Lauren Simpson and Jenny Stulberg
in “Still Life For Two No. 1”
Photo by Robbie Sweeny

In both Still Life for Two No. 1 (SL1), presented during RAWdance CONCEPT series last December and Still Life for Two No. 2 (SL2) featured during ODC Pilot 65 last April, the two choreographers perform a duet that explores intricate partnering and peculiar movements. In both pieces, they fluctuate in and out of synchronicity and glean small gestures such as the hiccup of a chin or the jerking motion of a wrist. Fingers drum the floor, heels swivel, while the rest of the body stays still. Some of the movements appear involuntary and recall the reflex of a limb jerking during sleep.

Despite similarities in composition and mood between the dances and the paintings that inspired them, Simpson and Stulberg’s dances function on their own, and it is not necessary for the viewer to be familiar with the still lifes that were at the impetus of the creative process. Based on Raphaelle Peale’s Blackberries (1813), SL1 is slightly more abstract than SL2, which is inspired by William Harnett’s After the Hunt (1885) and features recognizable gestures, such as fingers mimicking a gun, and a role play between two shooters. Still Life No. 3 (SL3) based on David Ligare’s Still Life with Grape Juice and Sandwiches (1994), was presented earlier this month as part of JuMP 2015. Although the piece is performed by FACT/SF five dancers, it exemplifies the same choreographic research and inquiries as its two predecessors.

Simpson and Stulberg also play with and reverse traditional ways of seeing, thereby creating ambiguous compositions that push the medium of dance into the visual arts realm. In SL2, Simpson and Stulberg have rotated After the Hunt’s vertical composition: the work unfolds horizontally, with both performers on the floor the entire length of the piece. In SL3, the two choreographers have reversed front and back: the dancers spend a large portion of the piece with their backs to the audience. Their black jackets are buttoned backward, giving the odd impression of a body whose face is missing its feature. Another possible nod to visual arts, the scene also brings to mind the strangeness of surrealist painter René Magritte’s work.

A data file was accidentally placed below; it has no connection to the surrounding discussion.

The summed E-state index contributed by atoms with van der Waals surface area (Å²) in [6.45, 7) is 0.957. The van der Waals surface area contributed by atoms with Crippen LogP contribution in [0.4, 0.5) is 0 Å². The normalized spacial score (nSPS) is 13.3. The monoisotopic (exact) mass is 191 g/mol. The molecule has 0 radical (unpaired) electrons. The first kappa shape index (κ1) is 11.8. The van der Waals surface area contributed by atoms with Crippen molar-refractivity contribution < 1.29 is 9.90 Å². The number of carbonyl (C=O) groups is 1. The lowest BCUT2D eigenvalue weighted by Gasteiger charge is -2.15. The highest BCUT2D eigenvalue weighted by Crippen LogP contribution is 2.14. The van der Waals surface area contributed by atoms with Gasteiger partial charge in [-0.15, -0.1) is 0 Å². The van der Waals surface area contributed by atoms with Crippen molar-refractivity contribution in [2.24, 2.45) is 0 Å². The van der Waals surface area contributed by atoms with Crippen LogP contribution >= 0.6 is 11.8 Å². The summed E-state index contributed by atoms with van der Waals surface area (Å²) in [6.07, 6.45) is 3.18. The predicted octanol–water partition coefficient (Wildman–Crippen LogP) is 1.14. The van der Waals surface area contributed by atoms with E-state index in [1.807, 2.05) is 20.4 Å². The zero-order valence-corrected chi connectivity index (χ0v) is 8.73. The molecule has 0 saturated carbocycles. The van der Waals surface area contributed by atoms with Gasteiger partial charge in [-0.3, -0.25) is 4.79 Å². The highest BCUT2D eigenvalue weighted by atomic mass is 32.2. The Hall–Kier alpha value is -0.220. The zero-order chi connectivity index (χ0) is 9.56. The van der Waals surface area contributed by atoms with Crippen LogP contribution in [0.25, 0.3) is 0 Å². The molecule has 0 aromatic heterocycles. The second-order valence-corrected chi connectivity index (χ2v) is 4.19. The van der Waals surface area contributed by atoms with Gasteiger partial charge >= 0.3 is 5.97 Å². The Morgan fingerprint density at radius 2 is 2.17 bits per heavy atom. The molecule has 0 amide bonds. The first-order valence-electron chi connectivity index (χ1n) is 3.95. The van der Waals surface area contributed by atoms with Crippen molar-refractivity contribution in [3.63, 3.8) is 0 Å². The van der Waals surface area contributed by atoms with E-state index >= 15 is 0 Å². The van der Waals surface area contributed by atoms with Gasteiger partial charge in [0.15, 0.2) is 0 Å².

René Magritte "Not To Be Reproduced" 1937

René Magritte
“Not To Be Reproduced”

At one point during SL1, the two dancers drop to the floor, roll to their side and catch their balance, their arms and legs hovering off the floor. Hanging on their flank momentarily, the performers are poised to fall forward. Such as the plate precariously positioned at the edge of the table in Claez’ still life, the moment captures the liminal space that exists between stillness and movement, between two and three dimensions.

Similarly, one scene of SL3 features the dancers lying sideways onto their right forearm in a diagonal facing upstage left. They are motionless for a long minute, enough time for viewers to get accustomed to the stillness of this tableau. Suddenly, the performers drag their right palm very quickly slightly forward. After a long pause, they repeat the movement. And on they go, alternating between a quick shift and stillness, until their right palm, which previously appeared glued to the floor, is in front of their torso. It is not a perceptible slow drag of their hand, but a ‘quick drag and freeze’ type of movement, which is so perfectly in synchronicity and imperceptible that you wonder if your eyes have betrayed you. The moment is reminiscent of trompe l’oeil, the technique that creates the optical illusion that painted objects on a flat surface exist in three dimensions.

Highlighting such details would not be feasible without an astute use of timing. Immobility and movement are weighted equally and in a sea of motionlessness, the details of the lift of a shoulder, the pull of an arm, or the drumming of a finger become heightened. There is no grands ronds de jambes, no sensational lifts or other traditional vocabulary borrowed from ballet or modern dance here, but a complex study of the body mechanics -joints bending, muscles flexing, eyebrows lifting- and a refreshing use of pedestrian movements, realized with tremendous craft and precision.

Simpson and Stulberg in "Still Life For Two No. 2" Photo by Pilot 65 artists

Simpson and Stulberg in
“Still Life For Two No. 2”
Photo by Pilot 65 artists

Mostly performed in silence or with a soundscape that exists separately from the movements, the performers are attuned to each other, taking their cues from a breath, a gaze or a movement. Sometimes the bodies come into contact, as in SL1, when Simpson and Stulberg find themselves torso against torso, and adjust their chin on each other’s shoulder. The adjustment takes a while, they look as if they want to find the perfect fit, and it is a delicious moment that lingers.

An art critic said of Pieter Claesz’s paintings that the objects depicted were carefully selected to “point to the ephemeral and fragile nature of life: the wilted flower, the watch, the skull, the upturned glass and the guttering candle.” Similarly, movements and rests are carefully selected in Simpson and Stulberg’s work. Together, they not only remind the viewer to pay attention to the small, the ephemeral, but also to the renewed possibilities that artists offer to rewrite the language of the body.